My accomplice attempted to hide the Kotex in his not-yet-man-sized hands as we strode away. But I could see he also was studying the women coming toward us. “Her,” he whispered as a tottering elderly woman with a royal blue cloth coat and a matching veiled pillbox hat neared us. “You dropped this,” he spewed, as he shoved the Kotex at the gray-faced, gray-haired woman. Startled, she blocked the hand-off with her forearm. The bloodied female hygiene product, recognizable to all around, fell to the sidewalk.

We raced to a bus stop, not the nearest one as we wanted to distance ourselves from the scene of our prank. We laughed, tears included, at what we thought had been an embarrassing moment for the woman while we waited for our bus, never realizing that she probably had not needed a sanitary napkin for 30, maybe 40 years.

When it arrived, we boarded the bus, strode to the long rear seat, and sat. We smugly eyed other, so mature-looking in our suits, unaware how childish and typically-thirteen we had behaved.

And the Oscar Goes to . . .

The point of the Academy Awards is recognizing excellence in film. Not popularity. Not ticket sales. Not buzz. Other awards, like the Peoples’ Choice Awards, do that. As a result, the films with the most Oscar nominations or wins may be critically acclaimed, but are not well-known to the general public. That is because the masses go to the theater for escapism, not excellence. They go to see blockbusters, special effects bonanzas. They go to see action, adventure, violence, and asinine, unrealistic stories. But when Oscar nominations are announced, they feel left out. Their favorite films, their idea of excellence, are relegated to technical categories like sound or film editing. “Dammit,” they scream, “The Fast and The Furious XXXXVII” is the best movie EVER! It should have been nominated for Best Picture.”

Oh, the poor fragile blockbuster films’ fans’ feelings have been hurt. They feel ignored and disrespected by the Association of Motion Pictures Arts and Sciences.

Pity.

It isn’t enough that movie franchises like Iron Man, Avengers, and Mission Impossible are wildly popular, make enormous profits for their studios, or turn humdrum actors into superstars. Their fans want them to be considered—no, included—among the nominees for Best Picture even though they are not, for the most part, worthy of that title.

So, AMPAS is considering how and when to create a new Oscar category, Most Popular Film. This, however, isn’t the first time in recent years the Academy has attempted to appease this bloc of movie-goers by including more popular, action-packed and/or science fiction blockbusters in the Best Picture category. In 2009, the number of films in that category was raised from five to ten although it was not required to name ten every year. This was done, I suspect, with hopes that a popular blockbuster would fill one of the added slots. These actions were, in my opinion, unnecessary, because worthy action films like Star Wars, the Lord of the Rings trilogy, and Raiders of the Lost Ark have been included in the top category.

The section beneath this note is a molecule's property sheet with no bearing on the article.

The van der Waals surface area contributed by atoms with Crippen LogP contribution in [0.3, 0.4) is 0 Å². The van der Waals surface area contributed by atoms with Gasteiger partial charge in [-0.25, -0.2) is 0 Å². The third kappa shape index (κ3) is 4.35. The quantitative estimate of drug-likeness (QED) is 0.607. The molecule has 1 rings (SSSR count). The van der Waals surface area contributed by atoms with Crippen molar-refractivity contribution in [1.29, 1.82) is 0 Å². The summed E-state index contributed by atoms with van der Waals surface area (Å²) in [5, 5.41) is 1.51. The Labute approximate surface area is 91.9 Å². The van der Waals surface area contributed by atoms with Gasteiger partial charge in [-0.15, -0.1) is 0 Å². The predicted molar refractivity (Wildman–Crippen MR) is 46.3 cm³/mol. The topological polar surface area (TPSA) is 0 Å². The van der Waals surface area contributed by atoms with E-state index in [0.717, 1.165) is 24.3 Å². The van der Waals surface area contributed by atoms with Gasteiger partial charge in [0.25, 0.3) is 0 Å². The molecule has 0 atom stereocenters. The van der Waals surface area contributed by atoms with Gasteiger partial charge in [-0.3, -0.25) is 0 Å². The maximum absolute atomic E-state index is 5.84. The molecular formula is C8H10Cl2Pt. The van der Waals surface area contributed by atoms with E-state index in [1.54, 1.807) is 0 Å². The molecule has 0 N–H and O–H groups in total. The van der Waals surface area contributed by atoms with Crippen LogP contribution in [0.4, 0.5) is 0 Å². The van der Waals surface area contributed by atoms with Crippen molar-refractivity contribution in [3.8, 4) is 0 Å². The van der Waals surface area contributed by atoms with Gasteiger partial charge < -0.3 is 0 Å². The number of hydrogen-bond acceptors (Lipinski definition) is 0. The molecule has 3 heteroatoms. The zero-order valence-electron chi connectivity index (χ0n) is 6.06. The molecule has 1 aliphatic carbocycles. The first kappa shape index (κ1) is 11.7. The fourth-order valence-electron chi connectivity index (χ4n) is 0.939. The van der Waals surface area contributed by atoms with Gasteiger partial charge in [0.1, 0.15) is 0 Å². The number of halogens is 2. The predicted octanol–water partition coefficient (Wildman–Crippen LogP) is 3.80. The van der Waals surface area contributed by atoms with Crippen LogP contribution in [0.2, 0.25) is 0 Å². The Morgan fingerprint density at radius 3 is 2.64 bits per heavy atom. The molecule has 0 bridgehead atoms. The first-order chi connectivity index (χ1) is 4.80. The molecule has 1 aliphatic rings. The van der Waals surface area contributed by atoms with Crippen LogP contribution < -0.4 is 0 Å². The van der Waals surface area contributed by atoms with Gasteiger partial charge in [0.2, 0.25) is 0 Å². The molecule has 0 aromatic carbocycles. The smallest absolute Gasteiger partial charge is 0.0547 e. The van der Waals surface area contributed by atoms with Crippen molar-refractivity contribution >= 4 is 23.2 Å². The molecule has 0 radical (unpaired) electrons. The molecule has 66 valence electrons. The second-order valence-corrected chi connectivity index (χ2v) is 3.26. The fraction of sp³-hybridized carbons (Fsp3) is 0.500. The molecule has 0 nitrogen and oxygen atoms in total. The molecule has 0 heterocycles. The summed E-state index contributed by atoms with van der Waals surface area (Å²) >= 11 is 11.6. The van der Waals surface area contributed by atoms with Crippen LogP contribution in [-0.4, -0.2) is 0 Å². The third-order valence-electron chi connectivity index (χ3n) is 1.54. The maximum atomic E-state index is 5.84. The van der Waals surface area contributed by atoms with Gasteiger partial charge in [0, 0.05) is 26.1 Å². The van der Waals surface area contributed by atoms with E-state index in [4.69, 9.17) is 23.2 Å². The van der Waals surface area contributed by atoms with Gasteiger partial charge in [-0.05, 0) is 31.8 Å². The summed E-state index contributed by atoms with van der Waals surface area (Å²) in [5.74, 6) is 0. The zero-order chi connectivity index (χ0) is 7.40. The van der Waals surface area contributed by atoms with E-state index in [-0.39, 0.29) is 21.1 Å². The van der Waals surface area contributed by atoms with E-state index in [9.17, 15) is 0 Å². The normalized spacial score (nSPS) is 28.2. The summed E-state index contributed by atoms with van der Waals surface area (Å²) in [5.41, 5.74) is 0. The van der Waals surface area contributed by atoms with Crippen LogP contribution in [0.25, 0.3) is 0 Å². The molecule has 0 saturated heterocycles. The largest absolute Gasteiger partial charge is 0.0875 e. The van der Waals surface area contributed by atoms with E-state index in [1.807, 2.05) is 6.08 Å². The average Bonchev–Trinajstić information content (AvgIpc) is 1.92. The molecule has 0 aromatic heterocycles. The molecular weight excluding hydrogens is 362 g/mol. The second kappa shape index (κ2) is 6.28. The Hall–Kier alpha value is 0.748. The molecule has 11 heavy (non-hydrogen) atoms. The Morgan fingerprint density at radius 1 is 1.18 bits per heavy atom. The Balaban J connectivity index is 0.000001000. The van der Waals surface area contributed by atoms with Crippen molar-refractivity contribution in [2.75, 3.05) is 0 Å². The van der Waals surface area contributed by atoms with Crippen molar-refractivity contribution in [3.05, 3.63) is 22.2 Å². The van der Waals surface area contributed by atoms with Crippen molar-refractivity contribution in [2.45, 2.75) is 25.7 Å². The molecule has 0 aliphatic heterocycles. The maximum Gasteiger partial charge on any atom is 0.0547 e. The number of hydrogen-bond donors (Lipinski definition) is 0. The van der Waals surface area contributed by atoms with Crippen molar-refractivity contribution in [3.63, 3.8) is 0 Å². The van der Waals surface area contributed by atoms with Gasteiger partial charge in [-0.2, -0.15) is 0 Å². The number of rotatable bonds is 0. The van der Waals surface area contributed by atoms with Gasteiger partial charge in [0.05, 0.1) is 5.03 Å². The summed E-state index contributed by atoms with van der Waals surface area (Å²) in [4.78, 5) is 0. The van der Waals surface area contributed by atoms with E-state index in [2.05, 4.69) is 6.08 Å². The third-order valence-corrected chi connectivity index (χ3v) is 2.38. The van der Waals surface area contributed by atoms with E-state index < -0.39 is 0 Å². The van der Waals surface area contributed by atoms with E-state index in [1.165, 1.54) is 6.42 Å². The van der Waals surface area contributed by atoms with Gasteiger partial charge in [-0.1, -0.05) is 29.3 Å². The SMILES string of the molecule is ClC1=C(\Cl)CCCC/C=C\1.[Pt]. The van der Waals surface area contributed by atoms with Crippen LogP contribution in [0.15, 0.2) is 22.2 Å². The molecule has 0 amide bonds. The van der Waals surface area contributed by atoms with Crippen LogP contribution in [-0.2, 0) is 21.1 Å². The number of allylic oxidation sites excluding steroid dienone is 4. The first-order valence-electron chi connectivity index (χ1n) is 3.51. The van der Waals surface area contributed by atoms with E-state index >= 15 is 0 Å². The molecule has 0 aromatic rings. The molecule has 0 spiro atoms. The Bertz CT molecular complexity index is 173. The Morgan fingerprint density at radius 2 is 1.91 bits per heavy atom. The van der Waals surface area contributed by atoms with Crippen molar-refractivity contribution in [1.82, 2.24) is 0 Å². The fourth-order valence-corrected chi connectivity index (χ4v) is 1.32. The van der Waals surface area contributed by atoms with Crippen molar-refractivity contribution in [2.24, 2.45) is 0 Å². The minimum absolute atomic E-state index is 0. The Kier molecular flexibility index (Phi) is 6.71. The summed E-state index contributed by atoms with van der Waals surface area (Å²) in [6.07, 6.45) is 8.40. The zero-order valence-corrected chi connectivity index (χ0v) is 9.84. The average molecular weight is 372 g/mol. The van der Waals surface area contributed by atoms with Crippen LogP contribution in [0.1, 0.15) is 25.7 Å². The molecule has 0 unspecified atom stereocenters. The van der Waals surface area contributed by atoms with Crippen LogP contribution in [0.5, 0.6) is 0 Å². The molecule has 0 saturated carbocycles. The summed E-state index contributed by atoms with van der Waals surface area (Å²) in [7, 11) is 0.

Were these attempts to broaden the range of Best Film nominees beyond the usual art-house fare and critical favorites purely based on a sudden appreciation for the crowd pleasers? I don’t think so. The bottom line was, I’m afraid, the bottom line. In other words, it was driven by profit, business, and the buck. When Oscar nominations are dominated by films most Americans have not seen, let alone heard of, a small TV audience is likely on Oscar night. This impacts advertising revenue. ABC does not air the Oscars as a public service; they do so because the lengthy program should be well-viewed and a cash cow for the network.

Adding categories is not a bad idea when it is warranted. The Academy has added many categories since the first ceremony in 1929, like supporting performances, musical score, even costumes. They all impact the overall quality of a film. However, honoring popularity or box-office success does not. I think creating an Oscar category for Most Popular Film merely cheapens the other awards.

Among past yearly box-office champs are Spider Man, Spider Man 3, Top Gun, and the controversial and violent Billy Jack. As films, are they on the same level of cinematic achievement as On the Waterfront, All About Eve, Gone With the Wind, Schindler’s List, and 12 Years a Slave?  Popular fair like Home Alone and 3 Man and a Baby were the number one films of their release years. But were they great movies or merely entertaining fluff. Cotton candy is great state fair food, but is it gourmet dining?

Am I being elitist, a cine-snob?  Probably. Admittedly, I am not a fair or qualified assessor of blockbuster action films or movies that rely on special effects for their appeal. The last one I saw in a theater was 2008’s The Dark Knight and I went solely to witness Heath Ledger’s highly-acclaimed, transformative performance as The Joker. I hated everything else about the film.